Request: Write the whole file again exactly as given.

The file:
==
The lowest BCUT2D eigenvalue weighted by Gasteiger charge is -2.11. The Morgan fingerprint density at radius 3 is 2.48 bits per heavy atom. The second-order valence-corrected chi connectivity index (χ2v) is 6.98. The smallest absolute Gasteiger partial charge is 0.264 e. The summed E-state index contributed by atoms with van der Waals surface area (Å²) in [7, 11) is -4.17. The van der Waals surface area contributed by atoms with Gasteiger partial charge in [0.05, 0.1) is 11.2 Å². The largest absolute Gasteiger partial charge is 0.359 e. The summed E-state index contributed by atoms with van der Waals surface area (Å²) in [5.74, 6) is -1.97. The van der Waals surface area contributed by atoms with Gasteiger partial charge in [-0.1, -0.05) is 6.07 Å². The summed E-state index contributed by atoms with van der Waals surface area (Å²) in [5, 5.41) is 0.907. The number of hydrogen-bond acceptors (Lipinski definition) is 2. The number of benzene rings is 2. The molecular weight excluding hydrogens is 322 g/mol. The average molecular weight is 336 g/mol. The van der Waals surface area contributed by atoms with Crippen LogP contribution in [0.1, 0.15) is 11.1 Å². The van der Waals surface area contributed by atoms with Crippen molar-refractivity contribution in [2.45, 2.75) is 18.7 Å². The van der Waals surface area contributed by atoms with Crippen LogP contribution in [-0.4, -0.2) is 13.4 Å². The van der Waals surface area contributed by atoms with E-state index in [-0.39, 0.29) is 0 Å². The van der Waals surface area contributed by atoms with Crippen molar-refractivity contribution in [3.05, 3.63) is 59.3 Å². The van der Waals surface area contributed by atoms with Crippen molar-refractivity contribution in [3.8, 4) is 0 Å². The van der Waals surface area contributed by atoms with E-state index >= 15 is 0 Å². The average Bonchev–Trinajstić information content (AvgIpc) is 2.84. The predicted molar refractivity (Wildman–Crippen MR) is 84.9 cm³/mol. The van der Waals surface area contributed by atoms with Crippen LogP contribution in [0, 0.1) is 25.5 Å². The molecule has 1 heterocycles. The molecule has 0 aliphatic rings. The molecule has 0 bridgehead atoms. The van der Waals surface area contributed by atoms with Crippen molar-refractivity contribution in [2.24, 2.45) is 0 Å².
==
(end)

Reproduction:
The lowest BCUT2D eigenvalue weighted by Gasteiger charge is -2.11. The Morgan fingerprint density at radius 3 is 2.48 bits per heavy atom. The second-order valence-corrected chi connectivity index (χ2v) is 6.98. The smallest absolute Gasteiger partial charge is 0.264 e. The summed E-state index contributed by atoms with van der Waals surface area (Å²) in [7, 11) is -4.17. The van der Waals surface area contributed by atoms with Gasteiger partial charge in [0.05, 0.1) is 11.2 Å². The largest absolute Gasteiger partial charge is 0.359 e. The summed E-state index contributed by atoms with van der Waals surface area (Å²) in [5.74, 6) is -1.97. The van der Waals surface area contributed by atoms with Gasteiger partial charge in [-0.1, -0.05) is 6.07 Å². The summed E-state index contributed by atoms with van der Waals surface area (Å²) in [5, 5.41) is 0.907. The number of hydrogen-bond acceptors (Lipinski definition) is 2. The number of benzene rings is 2. The molecular weight excluding hydrogens is 322 g/mol. The average molecular weight is 336 g/mol. The van der Waals surface area contributed by atoms with Crippen LogP contribution in [0.1, 0.15) is 11.1 Å². The van der Waals surface area contributed by atoms with Crippen molar-refractivity contribution in [2.45, 2.75) is 18.7 Å². The van der Waals surface area contributed by atoms with Crippen LogP contribution in [-0.4, -0.2) is 13.4 Å². The van der Waals surface area contributed by atoms with E-state index in [-0.39, 0.29) is 0 Å². The van der Waals surface area contributed by atoms with Crippen molar-refractivity contribution in [3.05, 3.63) is 59.3 Å². The van der Waals surface area contributed by atoms with Crippen molar-refractivity contribution in [3.8, 4) is 0 Å². The van der Waals surface area contributed by atoms with E-state index >= 15 is 0 Å². The average Bonchev–Trinajstić information content (AvgIpc) is 2.84. The predicted molar refractivity (Wildman–Crippen MR) is 84.9 cm³/mol. The van der Waals surface area contributed by atoms with Crippen LogP contribution in [0, 0.1) is 25.5 Å². The molecule has 1 heterocycles. The molecule has 0 aliphatic rings. The molecule has 0 bridgehead atoms. The van der Waals surface area contributed by atoms with Crippen molar-refractivity contribution in [2.24, 2.45) is 0 Å².